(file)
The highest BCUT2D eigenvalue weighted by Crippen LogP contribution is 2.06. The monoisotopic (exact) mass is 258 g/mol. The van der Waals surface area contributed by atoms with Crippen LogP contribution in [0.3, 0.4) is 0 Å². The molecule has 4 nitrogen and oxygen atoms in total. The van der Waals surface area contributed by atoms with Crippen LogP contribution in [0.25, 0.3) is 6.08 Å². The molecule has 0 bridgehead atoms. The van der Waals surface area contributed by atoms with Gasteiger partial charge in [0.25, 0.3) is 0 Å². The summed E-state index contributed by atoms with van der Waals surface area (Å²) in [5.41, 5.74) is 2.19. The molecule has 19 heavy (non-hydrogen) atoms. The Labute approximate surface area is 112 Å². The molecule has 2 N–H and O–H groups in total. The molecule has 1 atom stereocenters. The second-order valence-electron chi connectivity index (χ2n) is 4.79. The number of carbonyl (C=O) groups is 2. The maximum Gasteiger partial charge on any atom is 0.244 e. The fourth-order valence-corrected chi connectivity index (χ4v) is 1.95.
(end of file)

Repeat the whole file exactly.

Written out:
The highest BCUT2D eigenvalue weighted by Crippen LogP contribution is 2.06. The monoisotopic (exact) mass is 258 g/mol. The van der Waals surface area contributed by atoms with Crippen LogP contribution in [0.3, 0.4) is 0 Å². The molecule has 4 nitrogen and oxygen atoms in total. The van der Waals surface area contributed by atoms with Crippen LogP contribution in [0.25, 0.3) is 6.08 Å². The molecule has 0 bridgehead atoms. The van der Waals surface area contributed by atoms with Gasteiger partial charge in [0.25, 0.3) is 0 Å². The summed E-state index contributed by atoms with van der Waals surface area (Å²) in [5.41, 5.74) is 2.19. The molecule has 19 heavy (non-hydrogen) atoms. The Labute approximate surface area is 112 Å². The molecule has 2 N–H and O–H groups in total. The molecule has 1 atom stereocenters. The second-order valence-electron chi connectivity index (χ2n) is 4.79. The number of carbonyl (C=O) groups is 2. The maximum Gasteiger partial charge on any atom is 0.244 e. The fourth-order valence-corrected chi connectivity index (χ4v) is 1.95.